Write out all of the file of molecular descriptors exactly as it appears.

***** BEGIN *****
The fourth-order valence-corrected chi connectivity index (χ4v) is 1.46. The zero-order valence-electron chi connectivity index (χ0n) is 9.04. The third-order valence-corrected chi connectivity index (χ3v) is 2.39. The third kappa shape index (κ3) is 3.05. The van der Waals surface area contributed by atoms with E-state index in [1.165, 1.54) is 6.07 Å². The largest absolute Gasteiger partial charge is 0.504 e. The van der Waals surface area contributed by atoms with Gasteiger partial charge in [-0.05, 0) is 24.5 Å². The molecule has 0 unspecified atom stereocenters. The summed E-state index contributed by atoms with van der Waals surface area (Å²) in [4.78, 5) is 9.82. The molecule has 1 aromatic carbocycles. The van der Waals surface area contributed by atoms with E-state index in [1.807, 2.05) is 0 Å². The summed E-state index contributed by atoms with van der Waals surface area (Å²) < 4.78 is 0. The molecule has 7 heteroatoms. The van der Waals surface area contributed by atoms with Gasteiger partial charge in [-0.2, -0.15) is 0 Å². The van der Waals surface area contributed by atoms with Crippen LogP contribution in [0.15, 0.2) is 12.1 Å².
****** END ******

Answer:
The fourth-order valence-corrected chi connectivity index (χ4v) is 1.46. The zero-order valence-electron chi connectivity index (χ0n) is 9.04. The third-order valence-corrected chi connectivity index (χ3v) is 2.39. The third kappa shape index (κ3) is 3.05. The van der Waals surface area contributed by atoms with E-state index in [1.165, 1.54) is 6.07 Å². The largest absolute Gasteiger partial charge is 0.504 e. The van der Waals surface area contributed by atoms with Gasteiger partial charge in [-0.05, 0) is 24.5 Å². The molecule has 0 unspecified atom stereocenters. The summed E-state index contributed by atoms with van der Waals surface area (Å²) in [4.78, 5) is 9.82. The molecule has 1 aromatic carbocycles. The van der Waals surface area contributed by atoms with E-state index in [1.807, 2.05) is 0 Å². The summed E-state index contributed by atoms with van der Waals surface area (Å²) < 4.78 is 0. The molecule has 7 heteroatoms. The van der Waals surface area contributed by atoms with Gasteiger partial charge in [-0.2, -0.15) is 0 Å². The van der Waals surface area contributed by atoms with Crippen LogP contribution in [0.15, 0.2) is 12.1 Å².